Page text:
Tuesday, September 17, 2013

We are in the process of moving our blog over the another page.  Please stay tuned!

Wednesday, August 21, 2013

They Shoot Service Dogs, Don't They?

As a moderator on a popular dog breeding page I receive a wide variety of interesting messages from people.  Some are insightful- those are usually shared on the I Love Responsible Dog Breeders page.  Some not so much.

To that end, I have decided to highlight ten of the most insane things extremists believe to be true as posted on various dog breeding pages.

Unfortunately all of these screen captures are of real comments that I have come across on Facebook:

 1. They shoot service dogs, don't they?

In the midst of a debate about the importance of breeding, this bright little bulb stepped out of the box to shed light on the fact that natural selection is obviously no longer working.

This is my service dog.  I have no plans to shoot him.
I can't even believe that I need to explain this but no, there is not an epidemic of disabled handlers killing their service dogs when the dogs are too old for their job.  In fact, most disabled handlers keep their dogs as pets.  Some are returned to the program that trained them where they are adopted out to enjoy a loving bullet-free retirement.

2. Dog breeders don't love dogs.

I personally decided to work with dogs all day because I don't like them.
 All I can deduce about this one is that it makes these people feel incredibly special to claim that they love their dogs more than I could ever love mine.

I don't particularly understand this aspect of human nature because, last I checked, compassion isn't a competition.  Given that most of the dog breeders I know are heavily involved in dog rescue I haven't quite figured out how these people delude themselves into thinking one is only a dog lover if they do not breed dogs.

3. 5000 supporters can't be wrong.

Yes they can.
  Odds are if you have to justify what you're doing by pointing out that everyone else is also doing it, it isn't okay.

 4. Sex is bad.  Dog sex is worse.

 Around the time that school lets out every day our page is inundated with  messages like the one above.

One consistent theme I notice in this particular brand of brilliance is a sheer hatred of reproduction.  This, of course, is really very silly since none of them would be here if their parents held the same view.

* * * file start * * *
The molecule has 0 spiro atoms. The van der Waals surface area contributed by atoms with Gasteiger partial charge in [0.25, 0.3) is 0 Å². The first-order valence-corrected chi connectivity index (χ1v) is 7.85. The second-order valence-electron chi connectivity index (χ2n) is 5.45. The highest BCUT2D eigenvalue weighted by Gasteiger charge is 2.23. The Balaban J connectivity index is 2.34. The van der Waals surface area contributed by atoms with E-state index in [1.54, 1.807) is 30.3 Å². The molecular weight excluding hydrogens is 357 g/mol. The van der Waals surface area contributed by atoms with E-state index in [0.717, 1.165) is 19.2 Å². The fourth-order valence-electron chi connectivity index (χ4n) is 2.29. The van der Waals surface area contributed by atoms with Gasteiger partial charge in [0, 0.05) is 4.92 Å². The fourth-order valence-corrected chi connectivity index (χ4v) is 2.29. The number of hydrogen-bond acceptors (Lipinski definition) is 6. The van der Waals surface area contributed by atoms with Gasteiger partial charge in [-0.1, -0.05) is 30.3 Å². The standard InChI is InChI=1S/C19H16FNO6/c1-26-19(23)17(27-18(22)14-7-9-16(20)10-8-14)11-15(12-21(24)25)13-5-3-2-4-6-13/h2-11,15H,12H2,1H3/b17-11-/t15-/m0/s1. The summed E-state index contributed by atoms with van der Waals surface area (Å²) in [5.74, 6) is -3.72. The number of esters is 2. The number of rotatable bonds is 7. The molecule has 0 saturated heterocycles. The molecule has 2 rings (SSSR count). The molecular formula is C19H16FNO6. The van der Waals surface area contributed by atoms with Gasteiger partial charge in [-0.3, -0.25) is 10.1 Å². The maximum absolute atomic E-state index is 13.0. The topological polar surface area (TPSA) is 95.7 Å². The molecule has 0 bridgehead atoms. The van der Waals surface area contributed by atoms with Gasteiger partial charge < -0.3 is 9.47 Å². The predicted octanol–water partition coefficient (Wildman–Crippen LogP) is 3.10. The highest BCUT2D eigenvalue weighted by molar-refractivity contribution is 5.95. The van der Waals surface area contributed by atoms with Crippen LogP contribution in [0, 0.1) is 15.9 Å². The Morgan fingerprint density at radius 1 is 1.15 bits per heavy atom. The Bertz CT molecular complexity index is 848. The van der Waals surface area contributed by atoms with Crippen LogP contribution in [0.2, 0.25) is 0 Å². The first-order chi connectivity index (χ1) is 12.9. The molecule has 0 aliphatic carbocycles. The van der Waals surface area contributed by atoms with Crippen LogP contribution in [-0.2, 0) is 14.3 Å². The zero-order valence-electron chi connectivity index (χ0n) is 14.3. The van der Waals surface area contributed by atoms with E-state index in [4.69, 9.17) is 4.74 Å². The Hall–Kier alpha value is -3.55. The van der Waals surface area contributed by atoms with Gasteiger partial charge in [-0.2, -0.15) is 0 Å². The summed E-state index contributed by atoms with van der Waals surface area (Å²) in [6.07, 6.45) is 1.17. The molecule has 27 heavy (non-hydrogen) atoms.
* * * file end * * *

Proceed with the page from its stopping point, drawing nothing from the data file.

As I discussed in the previous post, The P Word, dog breeders rarely make a profit and when they do it usually doesn't pay the bills.  But if I were this determined to hate somebody I would also reject all logic and suggest that somebody have kids so they can run a prostitution ring instead of raising healthy and well-adjusted puppies.  

5. It is always the dog breeders' fault.

There is always a lot of back patting after somebody blindsides us with this insanity.  Other than selling t-shirts, anti-dog breeding pages seem to promote this message the most.  

Since dog breeders claim to always take back their dogs if one of those dogs ends up in a shelter it is obviously all their fault!

Or, since discretely setting up webcams in puppy buyer's homes is strongly discouraged, dog breeders have to rely on communicating with their puppy buyers to ensure that the dogs they sold stay in one home.  Breeders typically do this by including a clause in their contract that restricts resale of the puppy and guarantees the breeder will take back the dog if it ends up needing a place to go.  This, I might add, is the exact same thing rescues do.  Why anyone thinks this is only reliable when a rescue does it is beyond me.

6.  Dogs are better off dead.

So they love dogs more than breeders- but they also believe dogs should be extinct?  If you aren't already aware of PETA's stance on animal ownership please stop reading this blog and go Google it.  People for the Ethical Treatment of (Dead) Animals believes that all animals should be set free to roam the fields from whence they came.

I blame Disney for this one.  Usually being a wild animal doesn't involve harmonizing giraffes, elephants, and hornbills but precious few people seem to accept this.

You see, while animal abuse and neglect is horrible and while it does happen, the vast majority of animal owners treat their animals better than most people treat their children. 

And if you think a dog would rather be doing this:

Than this:

Photo by Saphira Oppedal

Then please get one of these instead:

7.  There is no need for selective breeding.

As an avid supporter of working Border Collies I found this particular comment most exasperating.  Unfortunately this little lie is not limited to extremists.

The reason hunting dogs hunt and herding dogs herd is because of the innate behavior we call "instinct".  Instinct is the same thing that makes your dog spin in a circle six times before he lays down.  This helped his ancestors for so many years that nature decided it would probably be a good idea to make all dogs do it.  Obviously we apply the same concept to hunting.  Dog has to eat.  Dog hunts and kills animal.  Dog eats animal.

"But nature didn't make dogs herd!"

No, thousands of years of selective breeding did that.  Nobody is completely positive but herding is thought to be a modified version of hunting.  The earliest dogs figured out that if they drove a prey toward people, the people would do the dirty work and kill the prey.  The dogs were then rewarded for their behavior when the people threw them leftovers.

Or, you know, something like that.
 So no, Fifi isn't going to just "figure out" how to manage a flock of 1500 sheep.  We need breeders for that!